Many people experience nausea, and occasionally vomiting in the first trimester. For most women, this eases around 12-16 weeks but some find it lasts longer or for the duration of being hapū. See our Morning Sickness page for our tips on coping with morning sickness and for information on the severe condition, hyperemesis gravidarum.


Pelvic Girdle Pain (PGP) or Symphysis Pubis Dysfunction (SPD)

PGP occurs when the ligaments that normally stabilise your pelvic bone become softened (due to the pregnancy hormone, relaxin), causing you pain in one or more of your pelvic joints. Seeing a physiotherapist can help with managing this condition.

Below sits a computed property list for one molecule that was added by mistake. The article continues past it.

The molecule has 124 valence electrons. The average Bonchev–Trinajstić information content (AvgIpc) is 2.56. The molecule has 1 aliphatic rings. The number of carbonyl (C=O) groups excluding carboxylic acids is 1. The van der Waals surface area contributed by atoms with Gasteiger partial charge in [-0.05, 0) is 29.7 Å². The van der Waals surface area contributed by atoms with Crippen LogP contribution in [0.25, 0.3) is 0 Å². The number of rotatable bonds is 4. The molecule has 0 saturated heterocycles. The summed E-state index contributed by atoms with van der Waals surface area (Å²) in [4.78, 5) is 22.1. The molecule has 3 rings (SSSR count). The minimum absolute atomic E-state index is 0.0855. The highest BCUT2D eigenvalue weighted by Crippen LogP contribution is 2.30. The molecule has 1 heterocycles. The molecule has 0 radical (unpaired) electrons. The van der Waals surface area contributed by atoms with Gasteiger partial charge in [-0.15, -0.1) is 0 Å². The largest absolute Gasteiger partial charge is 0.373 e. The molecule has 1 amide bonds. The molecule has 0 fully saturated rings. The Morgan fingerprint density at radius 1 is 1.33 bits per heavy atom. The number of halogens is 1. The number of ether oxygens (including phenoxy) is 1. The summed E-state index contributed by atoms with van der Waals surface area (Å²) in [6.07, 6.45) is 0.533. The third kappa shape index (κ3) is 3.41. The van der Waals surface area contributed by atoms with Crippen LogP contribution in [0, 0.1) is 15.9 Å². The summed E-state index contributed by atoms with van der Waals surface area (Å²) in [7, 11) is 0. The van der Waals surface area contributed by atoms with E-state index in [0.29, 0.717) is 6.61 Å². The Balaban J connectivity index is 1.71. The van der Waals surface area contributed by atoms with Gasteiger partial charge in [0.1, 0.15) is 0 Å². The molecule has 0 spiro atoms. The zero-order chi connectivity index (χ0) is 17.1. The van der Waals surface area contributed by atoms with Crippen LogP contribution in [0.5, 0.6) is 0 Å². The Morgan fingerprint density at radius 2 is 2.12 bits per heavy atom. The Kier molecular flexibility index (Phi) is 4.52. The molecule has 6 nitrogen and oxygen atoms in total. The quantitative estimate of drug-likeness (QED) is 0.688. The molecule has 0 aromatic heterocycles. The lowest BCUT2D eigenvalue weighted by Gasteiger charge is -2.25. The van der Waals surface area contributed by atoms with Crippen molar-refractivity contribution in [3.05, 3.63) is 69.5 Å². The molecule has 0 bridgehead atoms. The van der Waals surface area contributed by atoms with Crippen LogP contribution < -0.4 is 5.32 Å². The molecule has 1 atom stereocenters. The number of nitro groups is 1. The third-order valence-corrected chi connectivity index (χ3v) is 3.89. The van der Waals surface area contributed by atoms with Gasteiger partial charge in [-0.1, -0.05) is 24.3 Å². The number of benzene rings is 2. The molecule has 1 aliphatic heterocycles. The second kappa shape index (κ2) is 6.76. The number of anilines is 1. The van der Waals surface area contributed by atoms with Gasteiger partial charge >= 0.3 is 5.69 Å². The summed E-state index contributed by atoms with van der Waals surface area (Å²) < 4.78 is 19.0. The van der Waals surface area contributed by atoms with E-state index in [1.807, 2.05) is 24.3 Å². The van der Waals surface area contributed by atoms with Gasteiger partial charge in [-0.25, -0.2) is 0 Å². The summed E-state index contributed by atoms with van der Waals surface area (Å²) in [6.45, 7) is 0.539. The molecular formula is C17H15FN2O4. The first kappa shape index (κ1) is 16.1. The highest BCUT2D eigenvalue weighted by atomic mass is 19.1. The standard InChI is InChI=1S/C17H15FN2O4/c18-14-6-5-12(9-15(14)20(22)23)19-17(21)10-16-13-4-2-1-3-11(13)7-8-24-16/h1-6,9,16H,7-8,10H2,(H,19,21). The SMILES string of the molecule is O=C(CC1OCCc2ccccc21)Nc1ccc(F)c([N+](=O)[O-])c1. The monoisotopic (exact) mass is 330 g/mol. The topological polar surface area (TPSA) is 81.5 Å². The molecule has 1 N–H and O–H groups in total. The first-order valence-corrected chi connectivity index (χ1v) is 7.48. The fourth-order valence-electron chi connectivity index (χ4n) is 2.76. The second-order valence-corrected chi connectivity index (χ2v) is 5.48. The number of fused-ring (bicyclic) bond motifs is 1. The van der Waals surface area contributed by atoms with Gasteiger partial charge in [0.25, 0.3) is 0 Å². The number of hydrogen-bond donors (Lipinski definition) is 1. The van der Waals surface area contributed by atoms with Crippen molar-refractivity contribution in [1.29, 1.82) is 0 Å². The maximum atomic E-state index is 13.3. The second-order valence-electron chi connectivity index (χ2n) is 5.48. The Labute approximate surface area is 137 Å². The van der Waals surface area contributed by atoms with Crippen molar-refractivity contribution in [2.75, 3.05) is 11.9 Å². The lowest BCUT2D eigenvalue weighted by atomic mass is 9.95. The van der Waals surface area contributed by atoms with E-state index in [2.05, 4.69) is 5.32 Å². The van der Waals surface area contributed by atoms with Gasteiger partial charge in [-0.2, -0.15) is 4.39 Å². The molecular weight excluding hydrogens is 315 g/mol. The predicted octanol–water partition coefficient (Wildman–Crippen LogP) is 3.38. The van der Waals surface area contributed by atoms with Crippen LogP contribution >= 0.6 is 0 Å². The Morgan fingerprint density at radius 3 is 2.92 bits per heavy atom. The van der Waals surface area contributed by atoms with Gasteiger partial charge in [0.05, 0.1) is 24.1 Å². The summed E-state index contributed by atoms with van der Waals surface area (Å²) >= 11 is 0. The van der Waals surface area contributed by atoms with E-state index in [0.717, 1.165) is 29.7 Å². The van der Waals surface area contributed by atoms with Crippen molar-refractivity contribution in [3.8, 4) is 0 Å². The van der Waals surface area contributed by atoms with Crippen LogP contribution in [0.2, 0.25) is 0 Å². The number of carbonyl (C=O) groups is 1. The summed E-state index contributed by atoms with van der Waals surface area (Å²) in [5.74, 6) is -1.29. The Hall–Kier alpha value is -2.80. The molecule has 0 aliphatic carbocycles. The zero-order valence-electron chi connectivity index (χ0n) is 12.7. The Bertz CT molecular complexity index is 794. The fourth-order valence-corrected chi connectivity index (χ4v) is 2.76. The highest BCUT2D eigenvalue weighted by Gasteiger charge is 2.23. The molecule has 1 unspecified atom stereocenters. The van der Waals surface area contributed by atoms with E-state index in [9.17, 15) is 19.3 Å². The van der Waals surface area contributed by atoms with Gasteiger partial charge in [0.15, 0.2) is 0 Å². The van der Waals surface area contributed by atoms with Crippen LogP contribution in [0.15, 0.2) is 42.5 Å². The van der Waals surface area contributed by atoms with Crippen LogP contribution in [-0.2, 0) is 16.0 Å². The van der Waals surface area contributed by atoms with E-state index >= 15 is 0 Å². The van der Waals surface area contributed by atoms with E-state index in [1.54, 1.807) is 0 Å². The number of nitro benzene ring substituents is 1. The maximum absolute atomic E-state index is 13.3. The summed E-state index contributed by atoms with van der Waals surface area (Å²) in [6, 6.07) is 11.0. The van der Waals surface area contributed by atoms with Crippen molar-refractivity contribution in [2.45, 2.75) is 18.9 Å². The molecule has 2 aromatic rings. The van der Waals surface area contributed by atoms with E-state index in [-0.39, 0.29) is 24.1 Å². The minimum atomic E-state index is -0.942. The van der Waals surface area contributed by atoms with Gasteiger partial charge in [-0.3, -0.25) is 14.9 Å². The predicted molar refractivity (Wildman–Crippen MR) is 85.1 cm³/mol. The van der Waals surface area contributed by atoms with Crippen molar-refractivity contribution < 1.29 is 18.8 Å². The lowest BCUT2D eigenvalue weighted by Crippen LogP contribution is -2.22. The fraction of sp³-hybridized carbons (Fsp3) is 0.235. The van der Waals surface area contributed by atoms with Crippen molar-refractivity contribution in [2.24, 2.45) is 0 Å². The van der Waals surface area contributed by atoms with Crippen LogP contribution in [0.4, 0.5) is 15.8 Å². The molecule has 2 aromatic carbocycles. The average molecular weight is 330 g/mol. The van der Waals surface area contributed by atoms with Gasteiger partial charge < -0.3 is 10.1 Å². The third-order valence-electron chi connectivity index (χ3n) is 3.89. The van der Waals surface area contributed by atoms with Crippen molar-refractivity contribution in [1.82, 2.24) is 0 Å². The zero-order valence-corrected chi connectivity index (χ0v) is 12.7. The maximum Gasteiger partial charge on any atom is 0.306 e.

Round ligament pain

Sometimes referred to as lightning crotch, round ligament pain is a sharp, shooting pain felt in the lower abdomen and pelvic area which usually disappears quickly. Caused by a sudden spasm of the nerves in your ligaments (their job is to support the uterus), round ligament pain is not normally a discomfort you need to be concerned about as it is common. But if you are worried or the pain is excruciating or lingering, consult your LMC.


Tender/heavy breasts

As your pregnancy progresses, your breasts will grow and may feel tender or heavy. It’s a good idea to get properly fitted for a larger size bra and to forgo underwire bras during pregnancy and while breastfeeding. The better supported your breasts are, the more comfortable you will feel.


Thrush/Yeast Infection